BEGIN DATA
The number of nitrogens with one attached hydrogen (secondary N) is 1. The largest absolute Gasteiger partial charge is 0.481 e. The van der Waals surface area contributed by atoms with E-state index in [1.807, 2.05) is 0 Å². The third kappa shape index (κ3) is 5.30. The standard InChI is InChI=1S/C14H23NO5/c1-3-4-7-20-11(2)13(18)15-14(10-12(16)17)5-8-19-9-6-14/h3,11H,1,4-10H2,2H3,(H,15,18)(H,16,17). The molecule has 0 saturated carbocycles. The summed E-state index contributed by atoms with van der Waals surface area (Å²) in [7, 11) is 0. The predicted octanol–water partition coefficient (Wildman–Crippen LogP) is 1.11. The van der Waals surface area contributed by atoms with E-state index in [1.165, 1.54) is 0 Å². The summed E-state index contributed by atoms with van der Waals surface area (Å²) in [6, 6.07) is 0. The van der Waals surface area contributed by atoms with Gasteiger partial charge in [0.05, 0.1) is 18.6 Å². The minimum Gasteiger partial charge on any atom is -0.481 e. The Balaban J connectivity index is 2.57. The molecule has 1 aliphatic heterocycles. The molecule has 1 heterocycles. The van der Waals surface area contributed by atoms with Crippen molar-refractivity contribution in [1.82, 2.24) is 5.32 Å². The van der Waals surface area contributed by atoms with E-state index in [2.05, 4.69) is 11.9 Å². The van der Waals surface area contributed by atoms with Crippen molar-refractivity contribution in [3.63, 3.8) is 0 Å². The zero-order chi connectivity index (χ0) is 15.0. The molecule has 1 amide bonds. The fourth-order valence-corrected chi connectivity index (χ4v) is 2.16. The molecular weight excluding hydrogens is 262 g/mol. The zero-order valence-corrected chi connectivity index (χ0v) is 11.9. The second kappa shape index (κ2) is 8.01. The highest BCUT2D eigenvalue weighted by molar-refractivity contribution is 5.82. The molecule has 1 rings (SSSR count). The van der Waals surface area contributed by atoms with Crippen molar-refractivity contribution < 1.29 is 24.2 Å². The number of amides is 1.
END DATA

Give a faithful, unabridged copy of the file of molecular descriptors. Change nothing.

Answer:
The number of nitrogens with one attached hydrogen (secondary N) is 1. The largest absolute Gasteiger partial charge is 0.481 e. The van der Waals surface area contributed by atoms with E-state index in [1.807, 2.05) is 0 Å². The third kappa shape index (κ3) is 5.30. The standard InChI is InChI=1S/C14H23NO5/c1-3-4-7-20-11(2)13(18)15-14(10-12(16)17)5-8-19-9-6-14/h3,11H,1,4-10H2,2H3,(H,15,18)(H,16,17). The molecule has 0 saturated carbocycles. The summed E-state index contributed by atoms with van der Waals surface area (Å²) in [7, 11) is 0. The predicted octanol–water partition coefficient (Wildman–Crippen LogP) is 1.11. The van der Waals surface area contributed by atoms with E-state index in [1.165, 1.54) is 0 Å². The summed E-state index contributed by atoms with van der Waals surface area (Å²) in [6, 6.07) is 0. The van der Waals surface area contributed by atoms with Gasteiger partial charge in [0.05, 0.1) is 18.6 Å². The minimum Gasteiger partial charge on any atom is -0.481 e. The Balaban J connectivity index is 2.57. The molecule has 1 aliphatic heterocycles. The molecule has 1 heterocycles. The van der Waals surface area contributed by atoms with Crippen molar-refractivity contribution in [1.82, 2.24) is 5.32 Å². The van der Waals surface area contributed by atoms with E-state index in [2.05, 4.69) is 11.9 Å². The van der Waals surface area contributed by atoms with Crippen molar-refractivity contribution in [3.63, 3.8) is 0 Å². The zero-order chi connectivity index (χ0) is 15.0. The molecule has 1 amide bonds. The fourth-order valence-corrected chi connectivity index (χ4v) is 2.16. The molecular weight excluding hydrogens is 262 g/mol. The zero-order valence-corrected chi connectivity index (χ0v) is 11.9. The second kappa shape index (κ2) is 8.01. The highest BCUT2D eigenvalue weighted by molar-refractivity contribution is 5.82. The molecule has 1 rings (SSSR count). The van der Waals surface area contributed by atoms with Crippen molar-refractivity contribution < 1.29 is 24.2 Å². The number of amides is 1.